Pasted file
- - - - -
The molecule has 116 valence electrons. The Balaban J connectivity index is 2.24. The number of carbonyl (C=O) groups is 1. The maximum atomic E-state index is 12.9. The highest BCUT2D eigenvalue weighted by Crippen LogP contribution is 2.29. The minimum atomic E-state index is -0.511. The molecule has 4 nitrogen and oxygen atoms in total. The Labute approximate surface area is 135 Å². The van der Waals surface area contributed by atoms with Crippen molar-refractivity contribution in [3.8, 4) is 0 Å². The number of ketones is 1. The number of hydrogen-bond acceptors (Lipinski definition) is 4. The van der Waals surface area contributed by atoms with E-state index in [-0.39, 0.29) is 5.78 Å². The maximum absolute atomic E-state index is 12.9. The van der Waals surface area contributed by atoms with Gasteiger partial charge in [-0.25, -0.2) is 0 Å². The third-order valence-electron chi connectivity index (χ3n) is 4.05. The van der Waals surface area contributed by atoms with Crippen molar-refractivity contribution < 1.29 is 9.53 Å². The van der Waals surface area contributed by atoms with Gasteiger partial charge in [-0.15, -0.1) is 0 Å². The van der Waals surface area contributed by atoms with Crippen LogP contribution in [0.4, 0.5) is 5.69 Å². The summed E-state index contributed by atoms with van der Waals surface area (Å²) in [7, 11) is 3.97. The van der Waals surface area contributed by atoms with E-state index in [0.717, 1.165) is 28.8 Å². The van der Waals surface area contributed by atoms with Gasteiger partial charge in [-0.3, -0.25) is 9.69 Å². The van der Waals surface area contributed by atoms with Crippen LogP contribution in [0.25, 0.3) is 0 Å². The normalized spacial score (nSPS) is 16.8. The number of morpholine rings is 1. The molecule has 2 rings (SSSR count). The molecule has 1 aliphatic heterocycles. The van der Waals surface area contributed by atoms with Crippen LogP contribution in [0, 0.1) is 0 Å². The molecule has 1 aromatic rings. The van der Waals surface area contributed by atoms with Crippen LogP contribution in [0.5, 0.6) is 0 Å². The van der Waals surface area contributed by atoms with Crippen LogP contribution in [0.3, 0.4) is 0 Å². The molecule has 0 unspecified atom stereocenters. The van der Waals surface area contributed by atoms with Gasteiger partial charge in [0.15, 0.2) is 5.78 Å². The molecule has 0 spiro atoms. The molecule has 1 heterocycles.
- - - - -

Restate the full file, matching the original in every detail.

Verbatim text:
The molecule has 116 valence electrons. The Balaban J connectivity index is 2.24. The number of carbonyl (C=O) groups is 1. The maximum atomic E-state index is 12.9. The highest BCUT2D eigenvalue weighted by Crippen LogP contribution is 2.29. The minimum atomic E-state index is -0.511. The molecule has 4 nitrogen and oxygen atoms in total. The Labute approximate surface area is 135 Å². The van der Waals surface area contributed by atoms with Crippen molar-refractivity contribution in [3.8, 4) is 0 Å². The number of ketones is 1. The number of hydrogen-bond acceptors (Lipinski definition) is 4. The van der Waals surface area contributed by atoms with E-state index in [-0.39, 0.29) is 5.78 Å². The maximum absolute atomic E-state index is 12.9. The van der Waals surface area contributed by atoms with Gasteiger partial charge in [-0.25, -0.2) is 0 Å². The third-order valence-electron chi connectivity index (χ3n) is 4.05. The van der Waals surface area contributed by atoms with Crippen molar-refractivity contribution < 1.29 is 9.53 Å². The van der Waals surface area contributed by atoms with Gasteiger partial charge in [-0.15, -0.1) is 0 Å². The van der Waals surface area contributed by atoms with Crippen LogP contribution in [0.4, 0.5) is 5.69 Å². The summed E-state index contributed by atoms with van der Waals surface area (Å²) in [7, 11) is 3.97. The van der Waals surface area contributed by atoms with E-state index in [0.717, 1.165) is 28.8 Å². The van der Waals surface area contributed by atoms with Gasteiger partial charge in [-0.3, -0.25) is 9.69 Å². The van der Waals surface area contributed by atoms with Crippen LogP contribution in [0.25, 0.3) is 0 Å². The normalized spacial score (nSPS) is 16.8. The number of morpholine rings is 1. The molecule has 2 rings (SSSR count). The molecule has 1 aliphatic heterocycles. The van der Waals surface area contributed by atoms with Crippen LogP contribution in [0, 0.1) is 0 Å². The molecule has 1 aromatic rings. The van der Waals surface area contributed by atoms with Crippen LogP contribution in [0.5, 0.6) is 0 Å². The van der Waals surface area contributed by atoms with Crippen LogP contribution in [0.3, 0.4) is 0 Å². The molecule has 0 unspecified atom stereocenters. The van der Waals surface area contributed by atoms with Gasteiger partial charge in [0.15, 0.2) is 5.78 Å². The molecule has 0 spiro atoms. The molecule has 1 heterocycles.